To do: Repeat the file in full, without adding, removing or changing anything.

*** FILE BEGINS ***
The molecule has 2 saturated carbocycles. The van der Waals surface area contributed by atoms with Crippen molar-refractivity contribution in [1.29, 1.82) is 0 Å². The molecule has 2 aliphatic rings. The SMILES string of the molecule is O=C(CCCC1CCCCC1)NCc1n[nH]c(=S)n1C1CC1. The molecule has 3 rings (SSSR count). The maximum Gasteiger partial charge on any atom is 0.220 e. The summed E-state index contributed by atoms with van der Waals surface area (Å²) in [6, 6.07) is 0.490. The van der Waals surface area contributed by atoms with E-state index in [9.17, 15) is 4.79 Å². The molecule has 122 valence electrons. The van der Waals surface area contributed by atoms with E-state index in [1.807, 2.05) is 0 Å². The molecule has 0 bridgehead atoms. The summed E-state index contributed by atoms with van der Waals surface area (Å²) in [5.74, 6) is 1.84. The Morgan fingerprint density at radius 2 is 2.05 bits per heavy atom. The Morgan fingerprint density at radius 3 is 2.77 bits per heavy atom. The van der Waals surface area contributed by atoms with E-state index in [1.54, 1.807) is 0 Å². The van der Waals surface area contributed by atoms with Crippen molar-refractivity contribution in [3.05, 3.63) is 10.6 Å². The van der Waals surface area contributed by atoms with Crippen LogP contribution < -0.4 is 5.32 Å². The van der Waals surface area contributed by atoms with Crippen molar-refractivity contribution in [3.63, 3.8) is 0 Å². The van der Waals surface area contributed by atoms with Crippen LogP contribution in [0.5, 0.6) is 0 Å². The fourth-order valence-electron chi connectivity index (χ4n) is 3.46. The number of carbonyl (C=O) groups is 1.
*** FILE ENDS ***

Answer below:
The molecule has 2 saturated carbocycles. The van der Waals surface area contributed by atoms with Crippen molar-refractivity contribution in [1.29, 1.82) is 0 Å². The molecule has 2 aliphatic rings. The SMILES string of the molecule is O=C(CCCC1CCCCC1)NCc1n[nH]c(=S)n1C1CC1. The molecule has 3 rings (SSSR count). The maximum Gasteiger partial charge on any atom is 0.220 e. The summed E-state index contributed by atoms with van der Waals surface area (Å²) in [6, 6.07) is 0.490. The van der Waals surface area contributed by atoms with E-state index in [9.17, 15) is 4.79 Å². The molecule has 122 valence electrons. The van der Waals surface area contributed by atoms with E-state index in [1.807, 2.05) is 0 Å². The molecule has 0 bridgehead atoms. The summed E-state index contributed by atoms with van der Waals surface area (Å²) in [5.74, 6) is 1.84. The Morgan fingerprint density at radius 2 is 2.05 bits per heavy atom. The Morgan fingerprint density at radius 3 is 2.77 bits per heavy atom. The van der Waals surface area contributed by atoms with E-state index in [1.54, 1.807) is 0 Å². The van der Waals surface area contributed by atoms with Crippen molar-refractivity contribution in [3.05, 3.63) is 10.6 Å². The van der Waals surface area contributed by atoms with Crippen LogP contribution < -0.4 is 5.32 Å². The van der Waals surface area contributed by atoms with Crippen molar-refractivity contribution in [3.63, 3.8) is 0 Å². The van der Waals surface area contributed by atoms with Crippen LogP contribution in [0.5, 0.6) is 0 Å². The fourth-order valence-electron chi connectivity index (χ4n) is 3.46. The number of carbonyl (C=O) groups is 1.